Wong, 28, grew up in Mantua and graduated in 2010 from The Art Institute with a degree in fashion design. Before he joined the season 15 cast of Runway, Wong already had a stellar reputation dressing reality stars K. Michelle, Eva Marcille and Shay Johnson and singers Ashanti and Christina Milian.
Wong was known on Runway for his boombastic personality and series of women's wear designs that exploded with sexy details. He made it all the way to episode 11 before he was voted out.
Philly Fashion Week, produced by Kevin Parker and Kerry Scott, is in its 12th year and is held at 2300 Arena in South Philadelphia. There will be runway shows Friday and Saturday nights. (For more information on how to purchase tickets, click here.)
And on Saturday, I will moderate a fashion panel co-hosted by the Fashion Outlets of Philadelphia called "Fashion Through The Ages at Century 21." I will be chatting with Mickey Boardman, editorial director and advice columnist for Paper magazine; Fern Mallis, one of the founders of New York Fashion Week; Clare Sauro, Drexel University's fashion historian and keeper of the school's extensive costume exhibit; and Heather Crowell, senior VP of communications of PREIT.
Wednesday, I caught up with Wong to chat fashion, pop culture and his Runway experience.
Elizabeth Wellington: Forgive me, but I had to ask: How did a black man who grew up in West Philadelphia end up with the name Mah-Jing Wong?
Mah-Jing Wong: My father is part Chinese. (His last name is Wong.) I was named Mah-Jing after my great-grandfather. My mother says my name means, "my strong principles."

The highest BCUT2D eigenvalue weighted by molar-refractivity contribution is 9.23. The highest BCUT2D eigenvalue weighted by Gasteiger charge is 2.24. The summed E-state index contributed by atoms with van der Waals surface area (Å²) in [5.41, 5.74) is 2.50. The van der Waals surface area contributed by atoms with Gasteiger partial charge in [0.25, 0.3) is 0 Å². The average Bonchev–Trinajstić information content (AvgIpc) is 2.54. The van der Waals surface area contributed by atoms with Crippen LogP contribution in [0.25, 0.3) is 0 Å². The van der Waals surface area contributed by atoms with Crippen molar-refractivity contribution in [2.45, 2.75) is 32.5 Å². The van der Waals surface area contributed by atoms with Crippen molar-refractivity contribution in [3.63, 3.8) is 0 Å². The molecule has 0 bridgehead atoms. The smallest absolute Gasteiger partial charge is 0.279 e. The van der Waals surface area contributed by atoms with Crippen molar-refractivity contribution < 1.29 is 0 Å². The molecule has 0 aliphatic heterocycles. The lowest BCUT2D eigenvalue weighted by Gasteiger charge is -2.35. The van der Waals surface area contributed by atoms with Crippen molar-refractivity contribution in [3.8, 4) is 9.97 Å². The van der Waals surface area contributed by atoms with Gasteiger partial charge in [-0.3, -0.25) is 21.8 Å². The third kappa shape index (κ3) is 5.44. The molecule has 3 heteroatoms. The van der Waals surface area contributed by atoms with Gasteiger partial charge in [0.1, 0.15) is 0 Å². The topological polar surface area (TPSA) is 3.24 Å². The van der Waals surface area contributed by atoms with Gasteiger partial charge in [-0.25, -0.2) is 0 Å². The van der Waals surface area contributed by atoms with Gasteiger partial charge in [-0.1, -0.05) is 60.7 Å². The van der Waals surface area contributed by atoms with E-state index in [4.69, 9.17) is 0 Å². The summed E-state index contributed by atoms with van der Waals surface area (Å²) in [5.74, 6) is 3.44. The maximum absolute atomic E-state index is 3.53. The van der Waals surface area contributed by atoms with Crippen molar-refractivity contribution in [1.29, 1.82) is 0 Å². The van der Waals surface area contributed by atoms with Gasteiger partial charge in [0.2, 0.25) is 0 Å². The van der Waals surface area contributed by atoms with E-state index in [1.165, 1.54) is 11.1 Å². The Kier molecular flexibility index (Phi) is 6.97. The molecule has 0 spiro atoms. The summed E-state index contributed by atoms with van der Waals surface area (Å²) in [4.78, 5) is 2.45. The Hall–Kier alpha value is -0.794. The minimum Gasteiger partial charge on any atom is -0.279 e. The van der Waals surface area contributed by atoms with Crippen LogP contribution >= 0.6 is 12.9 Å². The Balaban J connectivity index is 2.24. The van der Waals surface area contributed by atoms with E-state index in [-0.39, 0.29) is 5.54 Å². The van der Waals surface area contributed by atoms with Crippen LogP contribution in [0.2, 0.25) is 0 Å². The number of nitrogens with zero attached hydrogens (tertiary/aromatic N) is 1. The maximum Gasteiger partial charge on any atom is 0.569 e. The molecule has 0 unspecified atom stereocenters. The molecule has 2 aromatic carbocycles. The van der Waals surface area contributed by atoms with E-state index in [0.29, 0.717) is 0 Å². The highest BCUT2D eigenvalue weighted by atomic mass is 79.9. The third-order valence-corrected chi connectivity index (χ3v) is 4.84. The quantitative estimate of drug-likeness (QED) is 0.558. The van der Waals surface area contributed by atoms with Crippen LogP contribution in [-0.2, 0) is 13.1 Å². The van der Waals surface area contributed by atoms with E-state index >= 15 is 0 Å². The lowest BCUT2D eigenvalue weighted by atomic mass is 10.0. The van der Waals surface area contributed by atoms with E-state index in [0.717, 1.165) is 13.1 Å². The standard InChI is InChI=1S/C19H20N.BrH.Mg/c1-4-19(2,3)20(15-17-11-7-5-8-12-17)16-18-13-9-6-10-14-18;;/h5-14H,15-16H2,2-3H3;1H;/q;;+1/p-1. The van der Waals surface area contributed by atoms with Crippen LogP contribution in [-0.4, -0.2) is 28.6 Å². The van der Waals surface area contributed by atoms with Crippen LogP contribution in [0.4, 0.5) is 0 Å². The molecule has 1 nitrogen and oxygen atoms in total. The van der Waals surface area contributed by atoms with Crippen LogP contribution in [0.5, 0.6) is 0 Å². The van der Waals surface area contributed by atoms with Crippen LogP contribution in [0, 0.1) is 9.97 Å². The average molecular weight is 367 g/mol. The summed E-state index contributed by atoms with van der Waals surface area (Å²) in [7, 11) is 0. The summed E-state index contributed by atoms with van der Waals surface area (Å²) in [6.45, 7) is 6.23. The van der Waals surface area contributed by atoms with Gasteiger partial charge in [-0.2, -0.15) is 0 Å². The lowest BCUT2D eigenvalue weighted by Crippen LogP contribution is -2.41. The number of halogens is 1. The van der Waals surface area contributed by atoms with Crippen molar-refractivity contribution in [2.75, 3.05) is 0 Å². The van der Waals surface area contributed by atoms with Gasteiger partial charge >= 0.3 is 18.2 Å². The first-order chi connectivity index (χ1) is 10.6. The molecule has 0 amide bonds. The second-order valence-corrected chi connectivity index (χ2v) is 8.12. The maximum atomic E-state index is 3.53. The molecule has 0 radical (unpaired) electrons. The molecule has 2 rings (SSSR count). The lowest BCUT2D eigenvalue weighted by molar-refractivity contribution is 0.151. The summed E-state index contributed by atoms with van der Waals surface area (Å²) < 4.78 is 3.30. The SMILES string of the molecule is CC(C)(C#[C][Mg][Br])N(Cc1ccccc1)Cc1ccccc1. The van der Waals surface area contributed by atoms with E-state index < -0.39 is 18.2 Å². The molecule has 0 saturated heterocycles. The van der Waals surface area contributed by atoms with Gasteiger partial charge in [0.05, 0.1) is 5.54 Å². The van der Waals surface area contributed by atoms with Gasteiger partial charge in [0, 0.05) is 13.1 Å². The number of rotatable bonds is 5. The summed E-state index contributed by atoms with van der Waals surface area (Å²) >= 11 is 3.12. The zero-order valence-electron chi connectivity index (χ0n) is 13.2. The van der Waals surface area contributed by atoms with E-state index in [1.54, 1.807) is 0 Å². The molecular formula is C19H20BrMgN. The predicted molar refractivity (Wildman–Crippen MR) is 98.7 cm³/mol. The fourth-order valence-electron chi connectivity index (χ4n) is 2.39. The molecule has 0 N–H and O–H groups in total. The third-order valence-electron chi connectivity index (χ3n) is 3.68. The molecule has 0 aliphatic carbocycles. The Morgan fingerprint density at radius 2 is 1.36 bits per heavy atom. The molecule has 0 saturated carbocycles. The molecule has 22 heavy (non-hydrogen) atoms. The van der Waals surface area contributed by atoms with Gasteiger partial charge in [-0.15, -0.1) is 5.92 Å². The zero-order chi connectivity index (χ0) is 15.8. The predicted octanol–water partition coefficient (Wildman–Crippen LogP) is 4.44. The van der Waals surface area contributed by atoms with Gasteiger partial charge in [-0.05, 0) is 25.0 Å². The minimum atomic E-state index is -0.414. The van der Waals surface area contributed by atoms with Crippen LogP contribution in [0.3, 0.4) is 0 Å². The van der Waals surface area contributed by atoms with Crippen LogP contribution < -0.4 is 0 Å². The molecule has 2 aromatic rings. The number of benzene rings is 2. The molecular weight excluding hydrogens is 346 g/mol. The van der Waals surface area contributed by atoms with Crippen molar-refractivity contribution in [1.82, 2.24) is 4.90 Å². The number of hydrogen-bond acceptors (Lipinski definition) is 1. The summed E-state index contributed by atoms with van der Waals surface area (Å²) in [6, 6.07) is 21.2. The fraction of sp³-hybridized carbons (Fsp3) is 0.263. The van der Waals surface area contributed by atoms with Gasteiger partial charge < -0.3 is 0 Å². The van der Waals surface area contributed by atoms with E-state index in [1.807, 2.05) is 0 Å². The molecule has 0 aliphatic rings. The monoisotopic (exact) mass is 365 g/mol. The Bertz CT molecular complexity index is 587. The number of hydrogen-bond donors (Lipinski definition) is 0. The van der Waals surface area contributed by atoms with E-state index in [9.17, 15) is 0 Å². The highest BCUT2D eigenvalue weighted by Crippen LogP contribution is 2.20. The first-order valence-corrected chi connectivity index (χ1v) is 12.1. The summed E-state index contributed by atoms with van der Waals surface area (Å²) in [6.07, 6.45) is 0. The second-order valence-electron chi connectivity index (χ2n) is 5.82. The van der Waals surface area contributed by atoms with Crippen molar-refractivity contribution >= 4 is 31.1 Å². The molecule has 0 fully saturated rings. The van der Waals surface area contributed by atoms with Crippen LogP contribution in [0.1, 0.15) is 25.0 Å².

EW: What are your earliest fashion memories?
MW: I started off wanting to become a cartoonist. I didn't know it, but when I was sketching out my characters, I was designing costumes. Fast-forward to when I was at the Art Institute. I was majoring in marketing, but when my teacher, Miss Smith, saw my art, she told me that I should start designing clothing. The next day I switched my major. And since I already knew how to sew...
EW: Really, you knew how to sew? How did you learn?
MW: When I was young, I really wanted a Jeff cap. So my grandmother sat me down and we took the brim off of an old one. Then she taught me how to make a pattern using newspaper. My thumbs were tore up, but I created my first piece. A few weeks later, she took me to the Sears on 69th Street and bought me my first sewing machine. It was a Kenmore.
EW: Tell me about the collection you will be showing at Philly Fashion Week.
MW: It's an all new collection, meaning that this wasn't anything that I showed on Runway. It is totally inspired by the 1990s, specifically the super models Naomi Campbell, Claudia Schiffer, Tyra Banks, and Kate Moss. It's very Calvin Klein and Moschino, and there is a lot of denim. I'm branding myself as a denim designer so I've taken a full-fledged plunge into the denim world. There are lots of oversize coats, heavy top-stitching and patchwork with a hint of sporty. You can throw it on with a pair of sneakers or heels, depending on the kind of girl you are.
EW: I just came back from New York Fashion Week and the 1990s were all over the runways. Why do you think they are coming back so hard?
MW: I think during the 1990s, there was a sense of somberness, but people also felt like they had to fight for freedom. That's why the grunge was so heavy. Fast-forward to 2017 and we are going into those times again.
EW: What did your experience on Runway teach you?
MW: It taught me to stick to my guns. I'm a very spiritual individual. When God tells you to do something, listen. I second guessed myself too many times on that show like the Black Light Challenge. I started that design two different times and didn't follow my original idea. I almost got eliminated that time.
EW: How do you rate the Philly fashion scene?
MW: It's definitely grown. The Philly Fashion week organizers have taken their time and found good seasoned designers. We have so much talent in this city, it's mind blowing. I love the richness and the art. I do wish, however, that we would come together more to celebrate our hometown heroes. Every time a person makes it beyond Philadelphia, they should be celebrated.